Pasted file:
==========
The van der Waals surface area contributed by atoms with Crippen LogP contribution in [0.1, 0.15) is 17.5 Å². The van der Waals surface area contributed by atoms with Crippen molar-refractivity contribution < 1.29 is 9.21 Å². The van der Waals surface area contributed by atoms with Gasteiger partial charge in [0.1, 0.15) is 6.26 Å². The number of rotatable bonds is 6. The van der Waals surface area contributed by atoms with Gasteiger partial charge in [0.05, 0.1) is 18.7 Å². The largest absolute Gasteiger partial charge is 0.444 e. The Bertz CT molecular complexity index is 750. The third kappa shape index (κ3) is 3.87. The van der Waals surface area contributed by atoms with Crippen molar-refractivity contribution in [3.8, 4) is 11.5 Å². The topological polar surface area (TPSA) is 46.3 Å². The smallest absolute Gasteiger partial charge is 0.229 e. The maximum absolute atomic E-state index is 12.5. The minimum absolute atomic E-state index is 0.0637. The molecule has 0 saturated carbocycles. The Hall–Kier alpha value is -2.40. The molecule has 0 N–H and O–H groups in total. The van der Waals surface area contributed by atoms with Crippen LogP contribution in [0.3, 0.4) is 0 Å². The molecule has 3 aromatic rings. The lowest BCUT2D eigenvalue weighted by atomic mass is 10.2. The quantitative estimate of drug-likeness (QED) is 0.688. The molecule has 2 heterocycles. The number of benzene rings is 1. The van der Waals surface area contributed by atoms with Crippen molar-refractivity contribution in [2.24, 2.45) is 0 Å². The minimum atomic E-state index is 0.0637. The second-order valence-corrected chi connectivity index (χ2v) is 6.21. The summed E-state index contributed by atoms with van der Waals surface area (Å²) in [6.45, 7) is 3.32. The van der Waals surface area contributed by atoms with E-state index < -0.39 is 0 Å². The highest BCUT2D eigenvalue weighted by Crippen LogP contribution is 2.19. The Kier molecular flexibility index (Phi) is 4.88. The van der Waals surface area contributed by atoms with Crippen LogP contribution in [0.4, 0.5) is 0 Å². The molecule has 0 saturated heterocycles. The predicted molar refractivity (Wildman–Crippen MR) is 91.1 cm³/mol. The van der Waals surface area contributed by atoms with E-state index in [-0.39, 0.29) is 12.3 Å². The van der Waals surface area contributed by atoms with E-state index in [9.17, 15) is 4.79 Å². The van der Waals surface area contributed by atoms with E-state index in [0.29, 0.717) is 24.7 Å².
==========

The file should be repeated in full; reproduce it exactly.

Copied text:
The van der Waals surface area contributed by atoms with Crippen LogP contribution in [0.1, 0.15) is 17.5 Å². The van der Waals surface area contributed by atoms with Crippen molar-refractivity contribution < 1.29 is 9.21 Å². The van der Waals surface area contributed by atoms with Gasteiger partial charge in [0.1, 0.15) is 6.26 Å². The number of rotatable bonds is 6. The van der Waals surface area contributed by atoms with Gasteiger partial charge in [0.05, 0.1) is 18.7 Å². The largest absolute Gasteiger partial charge is 0.444 e. The Bertz CT molecular complexity index is 750. The third kappa shape index (κ3) is 3.87. The van der Waals surface area contributed by atoms with Crippen molar-refractivity contribution in [3.8, 4) is 11.5 Å². The topological polar surface area (TPSA) is 46.3 Å². The smallest absolute Gasteiger partial charge is 0.229 e. The maximum absolute atomic E-state index is 12.5. The minimum absolute atomic E-state index is 0.0637. The molecule has 0 saturated carbocycles. The Hall–Kier alpha value is -2.40. The molecule has 0 N–H and O–H groups in total. The van der Waals surface area contributed by atoms with Crippen LogP contribution in [0.3, 0.4) is 0 Å². The molecule has 3 aromatic rings. The lowest BCUT2D eigenvalue weighted by atomic mass is 10.2. The quantitative estimate of drug-likeness (QED) is 0.688. The molecule has 2 heterocycles. The number of benzene rings is 1. The van der Waals surface area contributed by atoms with Crippen molar-refractivity contribution in [2.24, 2.45) is 0 Å². The minimum atomic E-state index is 0.0637. The second-order valence-corrected chi connectivity index (χ2v) is 6.21. The summed E-state index contributed by atoms with van der Waals surface area (Å²) in [6.45, 7) is 3.32. The van der Waals surface area contributed by atoms with E-state index < -0.39 is 0 Å². The highest BCUT2D eigenvalue weighted by Crippen LogP contribution is 2.19. The Kier molecular flexibility index (Phi) is 4.88. The van der Waals surface area contributed by atoms with Crippen LogP contribution in [0.4, 0.5) is 0 Å². The molecule has 0 saturated heterocycles. The predicted molar refractivity (Wildman–Crippen MR) is 91.1 cm³/mol. The van der Waals surface area contributed by atoms with E-state index in [-0.39, 0.29) is 12.3 Å². The van der Waals surface area contributed by atoms with E-state index in [9.17, 15) is 4.79 Å². The van der Waals surface area contributed by atoms with E-state index in [0.29, 0.717) is 24.7 Å².